The river Teesta is vital for the lives and livelihood of around 20 million people of Bangladesh's northern region as well as the environment and biodiversity there, yet India is availing this water alone. When questions are raised in this regard, India's ready reply is that the treaty can't be signed because the West Bengal chief minister Mamata Banerjee doesn't agree to it.

Bangladesh has been accepting this explanation for the last 11 years. There is no lack of ministries, directorates, departments and research institutes in the country on rivers and water. But no one seems least concerned about challenging this excuse of India. No one has looked into what leverages Bangladesh can use to force or convince India to sign this deal.

The Teesta deal hasn't come through and so, in accordance to the 1996 Ganges treaty, nor has there been any other treaty for the sharing of waters of any other significant river. In the meantime, an understanding has been reached for the use of the Feni River to increase regional connectivity in the interests of India.

Bangladesh has historically been using the waters of the river Kushiara and recently an MOU was signed regarding the use of just a little of it. But there was been no progress whatsoever in signing any deal regarding Teesta or any large river.

Who is liable for this, West Bengal (Mamata), or India central (Modi) government?


Teesta flows through Sikkim and West Bengal and so is an interstate river of India. Again, it flows through more than one country (India and Bangladesh) and so is an international river too.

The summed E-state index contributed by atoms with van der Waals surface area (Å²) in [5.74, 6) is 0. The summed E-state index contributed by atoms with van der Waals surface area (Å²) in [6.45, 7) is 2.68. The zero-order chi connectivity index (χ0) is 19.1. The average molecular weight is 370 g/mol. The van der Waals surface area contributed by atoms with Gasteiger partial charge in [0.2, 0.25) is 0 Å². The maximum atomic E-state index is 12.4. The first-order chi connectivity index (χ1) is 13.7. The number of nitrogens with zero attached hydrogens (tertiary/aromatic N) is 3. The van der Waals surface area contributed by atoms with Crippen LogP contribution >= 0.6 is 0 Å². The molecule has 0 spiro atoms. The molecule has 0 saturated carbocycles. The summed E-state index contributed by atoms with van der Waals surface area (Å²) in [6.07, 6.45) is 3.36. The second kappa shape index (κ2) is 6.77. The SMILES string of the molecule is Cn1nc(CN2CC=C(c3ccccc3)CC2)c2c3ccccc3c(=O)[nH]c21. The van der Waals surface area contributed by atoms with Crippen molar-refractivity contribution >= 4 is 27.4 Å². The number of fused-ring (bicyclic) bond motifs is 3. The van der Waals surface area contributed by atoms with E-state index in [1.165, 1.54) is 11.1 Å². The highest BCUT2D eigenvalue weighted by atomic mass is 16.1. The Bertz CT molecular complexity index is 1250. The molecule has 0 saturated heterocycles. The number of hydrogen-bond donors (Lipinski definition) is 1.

As India has a federal government structure, the constitution has fixed the jurisdiction of the central and the state government in the use of its river waters. According to Article 246, water supply, irrigation and water projects are under the jurisdiction of states like West Bengal, however, with certain conditions attached.

One of the conditions is that in the public interest, the central government can have a law enacted by the parliament and retain control over the use and management of interstate rivers. Accordingly, in 1956 two laws were enacted, giving the central government the power to resolve any interstate conflict concerning rivers. Even in 2018, another draft law was drawn up, in an effort by the BJP government to keep interstate river management entirely in control of the central government.

Teesta is an interstate river so it is not true that the central government has nothing to do in this regard. Most importantly, as this is an interstate river, signing a treaty in this regard with Bangladesh is completely in the jurisdiction of the central government. There is no scope for West Bengal or any other state to hinder this. The implementation of any agreement with a foreign state is also completely in the jurisdiction of India's central government.

When the Indian government signed the five-year Ganges treaty in 1977 with Bangladesh and the 30-year Ganges treaty in 1996 during the government of Sheikh Hasina, the West Bengal government has opposed the deals at the time too. Due to the obligation under the UN consensus statement, a guarantee clause was included in the first agreement, to provide around 34,000 cusecs of water to Bangladesh. The second agreement was signed with an assurance of supplying West Bengal alternative water from the Sangkosh river. Why has this government, 13 years in power now, failed to implement something like this?